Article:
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Middlebury fossil fuel divestment took 'generations' of students to pull off

Inside Higher Education - Lun, 11 Feb 2019 - 02:00

Middlebury College last week said it will sell its holdings in fossil fuel companies, phasing them out of its endowment over 15 years and making no new investments in the sector. The decision represents a major reversal of the college’s 2013 rejection of campus activists’ demand that it divest these holdings.

What has changed?

The weather, mostly. And perhaps the climate on campus and in Middlebury’s investment house.

A new president has welcomed what amounts to a years-long, ongoing debate on the issue, pushing to broaden the debate to include campus sustainability. Administrators and trustees have quietly engaged with a new and impatient group of students who see the effects of climate change more clearly than ever.

“We made this conversation about what we do about our energy use in the next 10 years,” said Laurie Patton, a religion scholar, poet and former Duke University arts and sciences dean who became Middlebury’s president in 2015. Framing the divestment debate more broadly was crucial to its success, she said in an interview. The broader conversation included a commitment, among others, to getting 100 percent of the college’s energy from renewables.

“Once people start thinking more collaboratively, and not based on a single issue, that changed the conversation on campus and allowed trustees to be more part of the conversation,” she said. It also allowed people who wouldn’t necessarily have seen divestment as “their issue” to consider it. “So people started to collaborate a lot more,” she said.

Alec Fleischer, a Middlebury junior from New York City who is majoring in environmental science, said the mood has changed considerably since he arrived on campus in 2016 with plans to help revive the divestment proposal. The response from college leaders at the time, he said, was “a resounding no. We were told to stop. ‘It’s never going to happen.’”

But a spring 2018 student referendum that found about 80 percent of students in favor of divestment -- and a faculty referendum last fall with 98 percent approval -- showed strong campus engagement in the issue, he said.

In the meantime, the urgency of the climate change debate has grown, said Jeannie Bartlett, a 2015 Middlebury graduate and veteran of the earlier divestment effort. “It was abundantly clear in 2013, but I think we continue to feel that closer to home every year.”

A seminal 2014 report by the Intergovernmental Panel on Climate Change made it “abundantly clear how fast we have to move,” said Bartlett, who now works for the Vermont environmental group 350.org. She said the northern Vermont farmers she works with are seeing more frequent and intense rainstorms that are washing out their planted fields “in ways that didn’t used to happen.”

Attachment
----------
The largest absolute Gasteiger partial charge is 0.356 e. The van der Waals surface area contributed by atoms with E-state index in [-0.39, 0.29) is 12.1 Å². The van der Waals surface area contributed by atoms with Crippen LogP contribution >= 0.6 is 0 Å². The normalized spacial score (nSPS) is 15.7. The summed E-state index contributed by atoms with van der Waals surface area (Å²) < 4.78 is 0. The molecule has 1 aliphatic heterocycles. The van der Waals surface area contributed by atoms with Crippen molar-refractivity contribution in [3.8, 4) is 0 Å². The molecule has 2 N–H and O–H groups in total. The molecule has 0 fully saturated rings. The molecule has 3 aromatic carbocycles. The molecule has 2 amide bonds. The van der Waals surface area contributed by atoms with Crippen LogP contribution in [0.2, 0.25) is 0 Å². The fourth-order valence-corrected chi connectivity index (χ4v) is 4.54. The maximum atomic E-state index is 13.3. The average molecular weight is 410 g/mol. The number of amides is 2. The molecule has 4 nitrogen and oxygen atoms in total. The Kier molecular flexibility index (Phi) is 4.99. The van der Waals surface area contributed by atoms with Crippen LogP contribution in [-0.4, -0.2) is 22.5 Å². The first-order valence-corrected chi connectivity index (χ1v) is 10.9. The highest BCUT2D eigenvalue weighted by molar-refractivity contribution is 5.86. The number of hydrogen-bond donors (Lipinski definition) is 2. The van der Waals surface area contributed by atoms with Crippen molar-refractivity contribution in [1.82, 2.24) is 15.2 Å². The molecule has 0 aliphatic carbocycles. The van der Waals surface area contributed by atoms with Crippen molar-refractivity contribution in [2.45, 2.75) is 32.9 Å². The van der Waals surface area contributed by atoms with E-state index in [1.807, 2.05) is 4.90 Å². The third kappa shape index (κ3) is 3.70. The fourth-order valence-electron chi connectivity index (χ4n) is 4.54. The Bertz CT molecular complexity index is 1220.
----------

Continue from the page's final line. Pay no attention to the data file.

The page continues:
Middlebury students, of course, have long seen climate change as a serious problem -- the college was the first in the U.S. to offer an environmental science major. But Bartlett said it came down to new leadership: once President Ronald D. Liebowitz left for Brandeis University, she said, the conversation changed.

“I never got the sense that this effort was something that he thought the college should do, at least very soon,” Bartlett said. “Yeah, he helped create a dialogue and a platform for the conversation, but I didn’t get the sense that, in conversations between him and other administrators or investors or the board, that he was pushing for divestment at all.”

By contrast, she said, Patton seemed much more interested. “I think that her heart was behind it from sort of an earlier point.”

For her part, Patton said trustees, students, faculty and staff “remained in the conversation over years. Student generations came and went, trustees sometimes came and went, but everybody committed to staying at the table, even if they couldn't find consensus for years. I really want to underscore how powerful that is.”

New Tools to Track Investments

In 2013, Liebowitz said Middlebury’s Board of Trustees basically had no choice but to keep a small proportion of its endowment, then valued at $970 million total, in the fossil fuel sector. The college’s money managers had to stay the course, given “the lack of proven alternative investment models, the difficulty and material cost of withdrawing from a complex portfolio of investments, and the uncertainties and risks that divestment would create,” Liebowitz wrote at the time.

The college has since 2005 retained the services of the Virginia-based investment firm Investure, which by 2013 managed the endowments of 13 colleges, universities and foundations, with a combined fund of about $10 billion.